Dir: Catherine Hardwick
Starring: Kristen Stewart, Robert Pattinson
Runtime: 2 hrs 2 mins
The first scene of Twilight is as disturbing as it is touching. A boy teenage vampire and a girl teenage vampire meet each other in a graveyard. The boy teenage vampire gives the girl teenage vampire a knowing smirk. The kind of smirk that makes the audience wonder: Are these teenage vampire lovers, perhaps? The sexual tension in the theatre at this moment was palpable.
The hunt begins! The two turn into bats; the girl becomes a pink bat (practical, yes. Realistic, also yes, but perhaps a little too gender normative for my taste). They fly high above the city, performing majestic and graceful swoops while the opening credits roll.
A middle-aged business man is going home after a long day at the office, no doubt. He's talking on his cell-phone, presumably to his wife. Little does he know that he will never see her again.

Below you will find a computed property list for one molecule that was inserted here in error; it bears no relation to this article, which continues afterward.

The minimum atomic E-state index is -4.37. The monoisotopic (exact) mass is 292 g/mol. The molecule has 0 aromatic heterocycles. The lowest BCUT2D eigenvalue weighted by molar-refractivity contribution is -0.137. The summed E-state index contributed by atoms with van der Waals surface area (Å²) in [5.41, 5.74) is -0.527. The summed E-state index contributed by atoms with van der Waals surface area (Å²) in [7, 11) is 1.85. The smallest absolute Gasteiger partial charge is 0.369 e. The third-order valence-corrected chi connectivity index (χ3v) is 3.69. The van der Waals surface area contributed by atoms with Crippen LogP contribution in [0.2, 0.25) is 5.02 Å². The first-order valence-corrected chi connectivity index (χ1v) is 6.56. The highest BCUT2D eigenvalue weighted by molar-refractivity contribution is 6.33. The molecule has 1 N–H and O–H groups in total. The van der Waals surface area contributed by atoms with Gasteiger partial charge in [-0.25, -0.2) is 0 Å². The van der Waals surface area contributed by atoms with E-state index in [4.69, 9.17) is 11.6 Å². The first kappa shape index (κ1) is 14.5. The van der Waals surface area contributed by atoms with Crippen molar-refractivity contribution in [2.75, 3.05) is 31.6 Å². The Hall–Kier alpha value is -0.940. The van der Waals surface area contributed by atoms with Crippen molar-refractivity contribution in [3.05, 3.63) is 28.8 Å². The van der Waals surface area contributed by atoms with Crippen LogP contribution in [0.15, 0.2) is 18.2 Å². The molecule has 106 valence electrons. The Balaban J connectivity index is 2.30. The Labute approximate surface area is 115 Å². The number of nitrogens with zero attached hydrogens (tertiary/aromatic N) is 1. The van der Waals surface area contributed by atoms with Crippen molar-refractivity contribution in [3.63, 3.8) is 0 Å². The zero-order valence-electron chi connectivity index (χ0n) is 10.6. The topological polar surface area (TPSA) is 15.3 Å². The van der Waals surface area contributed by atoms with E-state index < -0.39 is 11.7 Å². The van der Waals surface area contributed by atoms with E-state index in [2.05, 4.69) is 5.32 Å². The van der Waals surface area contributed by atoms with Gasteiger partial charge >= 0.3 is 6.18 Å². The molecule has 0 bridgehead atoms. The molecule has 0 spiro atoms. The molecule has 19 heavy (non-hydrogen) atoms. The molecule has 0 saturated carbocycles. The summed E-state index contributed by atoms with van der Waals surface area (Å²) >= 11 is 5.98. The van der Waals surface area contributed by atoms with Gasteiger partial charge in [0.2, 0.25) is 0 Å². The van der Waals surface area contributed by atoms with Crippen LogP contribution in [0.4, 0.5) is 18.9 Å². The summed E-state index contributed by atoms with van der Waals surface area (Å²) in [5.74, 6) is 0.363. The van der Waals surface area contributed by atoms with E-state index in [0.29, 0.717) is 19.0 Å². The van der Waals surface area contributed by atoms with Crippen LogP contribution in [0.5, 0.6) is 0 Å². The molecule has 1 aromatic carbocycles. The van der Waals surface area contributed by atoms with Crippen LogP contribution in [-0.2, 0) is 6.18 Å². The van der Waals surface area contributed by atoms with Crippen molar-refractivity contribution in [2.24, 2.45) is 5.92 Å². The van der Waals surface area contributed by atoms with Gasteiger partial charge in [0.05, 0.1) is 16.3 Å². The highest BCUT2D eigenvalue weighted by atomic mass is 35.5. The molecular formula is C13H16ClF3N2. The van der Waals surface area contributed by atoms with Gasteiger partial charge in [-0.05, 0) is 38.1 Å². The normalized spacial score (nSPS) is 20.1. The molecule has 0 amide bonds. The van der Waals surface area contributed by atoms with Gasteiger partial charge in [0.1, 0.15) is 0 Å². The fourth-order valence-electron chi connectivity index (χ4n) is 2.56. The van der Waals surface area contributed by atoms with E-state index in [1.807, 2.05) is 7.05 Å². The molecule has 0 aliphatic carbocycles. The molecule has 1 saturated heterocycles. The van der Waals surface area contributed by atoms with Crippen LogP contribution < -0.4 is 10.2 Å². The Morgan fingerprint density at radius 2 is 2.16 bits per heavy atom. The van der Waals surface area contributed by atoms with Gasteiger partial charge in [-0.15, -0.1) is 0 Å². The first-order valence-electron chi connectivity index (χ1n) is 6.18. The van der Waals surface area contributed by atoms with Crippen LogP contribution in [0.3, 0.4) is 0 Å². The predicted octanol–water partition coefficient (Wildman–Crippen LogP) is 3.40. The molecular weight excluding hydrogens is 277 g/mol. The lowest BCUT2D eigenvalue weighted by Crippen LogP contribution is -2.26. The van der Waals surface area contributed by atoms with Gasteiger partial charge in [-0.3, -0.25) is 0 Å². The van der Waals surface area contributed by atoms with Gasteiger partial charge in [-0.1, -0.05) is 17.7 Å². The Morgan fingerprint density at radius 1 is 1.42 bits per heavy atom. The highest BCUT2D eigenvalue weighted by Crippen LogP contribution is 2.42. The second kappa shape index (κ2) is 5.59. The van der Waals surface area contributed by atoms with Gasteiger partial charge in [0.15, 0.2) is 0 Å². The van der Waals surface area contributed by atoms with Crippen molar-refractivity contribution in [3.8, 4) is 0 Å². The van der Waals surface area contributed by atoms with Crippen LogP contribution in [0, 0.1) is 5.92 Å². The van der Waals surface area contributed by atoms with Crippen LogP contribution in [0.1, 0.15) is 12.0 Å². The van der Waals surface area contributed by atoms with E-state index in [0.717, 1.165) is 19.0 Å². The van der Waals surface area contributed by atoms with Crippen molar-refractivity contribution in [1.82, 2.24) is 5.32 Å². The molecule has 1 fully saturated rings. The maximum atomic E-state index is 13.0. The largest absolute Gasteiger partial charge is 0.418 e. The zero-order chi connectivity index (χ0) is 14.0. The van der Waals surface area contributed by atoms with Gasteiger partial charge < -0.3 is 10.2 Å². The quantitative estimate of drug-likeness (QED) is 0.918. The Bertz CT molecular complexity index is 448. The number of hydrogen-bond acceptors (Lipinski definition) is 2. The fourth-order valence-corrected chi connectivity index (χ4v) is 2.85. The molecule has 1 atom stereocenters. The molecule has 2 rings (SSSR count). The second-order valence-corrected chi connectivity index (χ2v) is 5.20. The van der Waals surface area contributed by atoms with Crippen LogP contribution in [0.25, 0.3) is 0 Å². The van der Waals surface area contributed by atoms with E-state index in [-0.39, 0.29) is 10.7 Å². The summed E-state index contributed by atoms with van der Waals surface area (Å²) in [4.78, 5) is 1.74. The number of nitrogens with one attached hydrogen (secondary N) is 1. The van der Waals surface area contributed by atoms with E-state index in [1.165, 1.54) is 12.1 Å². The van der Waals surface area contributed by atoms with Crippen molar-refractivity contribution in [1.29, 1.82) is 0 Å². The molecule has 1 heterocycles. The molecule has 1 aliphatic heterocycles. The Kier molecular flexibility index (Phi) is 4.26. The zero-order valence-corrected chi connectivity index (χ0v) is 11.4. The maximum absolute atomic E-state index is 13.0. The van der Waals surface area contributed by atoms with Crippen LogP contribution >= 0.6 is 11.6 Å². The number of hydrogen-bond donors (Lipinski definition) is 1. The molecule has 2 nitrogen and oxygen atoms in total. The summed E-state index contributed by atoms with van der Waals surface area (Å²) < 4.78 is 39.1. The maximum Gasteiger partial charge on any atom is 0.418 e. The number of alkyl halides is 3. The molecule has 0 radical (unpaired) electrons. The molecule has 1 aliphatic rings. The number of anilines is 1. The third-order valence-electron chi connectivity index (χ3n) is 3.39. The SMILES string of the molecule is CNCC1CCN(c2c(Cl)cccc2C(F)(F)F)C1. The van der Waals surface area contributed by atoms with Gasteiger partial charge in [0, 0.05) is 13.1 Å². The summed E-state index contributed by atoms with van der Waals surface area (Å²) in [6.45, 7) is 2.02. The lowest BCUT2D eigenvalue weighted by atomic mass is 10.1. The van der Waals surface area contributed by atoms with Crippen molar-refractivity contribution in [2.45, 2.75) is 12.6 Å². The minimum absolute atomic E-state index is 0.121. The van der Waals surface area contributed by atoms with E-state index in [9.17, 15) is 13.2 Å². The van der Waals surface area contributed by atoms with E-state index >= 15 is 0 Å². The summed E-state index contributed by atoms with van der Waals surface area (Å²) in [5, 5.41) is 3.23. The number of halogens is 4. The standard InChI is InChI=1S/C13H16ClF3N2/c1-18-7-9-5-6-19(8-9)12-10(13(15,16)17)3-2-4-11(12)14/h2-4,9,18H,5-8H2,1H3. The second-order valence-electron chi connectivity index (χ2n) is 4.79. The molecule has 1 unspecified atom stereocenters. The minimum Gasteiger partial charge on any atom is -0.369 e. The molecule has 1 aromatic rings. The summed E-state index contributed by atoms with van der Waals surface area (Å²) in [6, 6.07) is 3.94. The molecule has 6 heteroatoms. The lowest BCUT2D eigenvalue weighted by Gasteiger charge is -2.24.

The teenage vampire bats land on the businessman's shoulders, one on each, and begin shrieking their horrifying bat-shrieks.
“Transform!” the bats shout in unison, allowing them to revert back into their human shape. Then they leap on the man, and devour him with their sharp vampire fangs. The camera is mercifully directed at the ground for this shot, so all we see are shadows and blood splattering.
Although the rest of the film is a somewhat predictable teenage vampire love romp, Director Catherine Hardwick has perfected the tried and true teenage vampire love romp formula.
4½ out of 5 stars.
Some of my colleagues claim that a mere Wesley Snipes cameo would have been sufficient, and that it didn't make a lot of sense to have him kill off the entire cast in the third act. But to me it makes perfect sense. They are vampires, and so Wesley Snipes needs to kill them. I pose a rhetorical question: How else could it have possibly ended?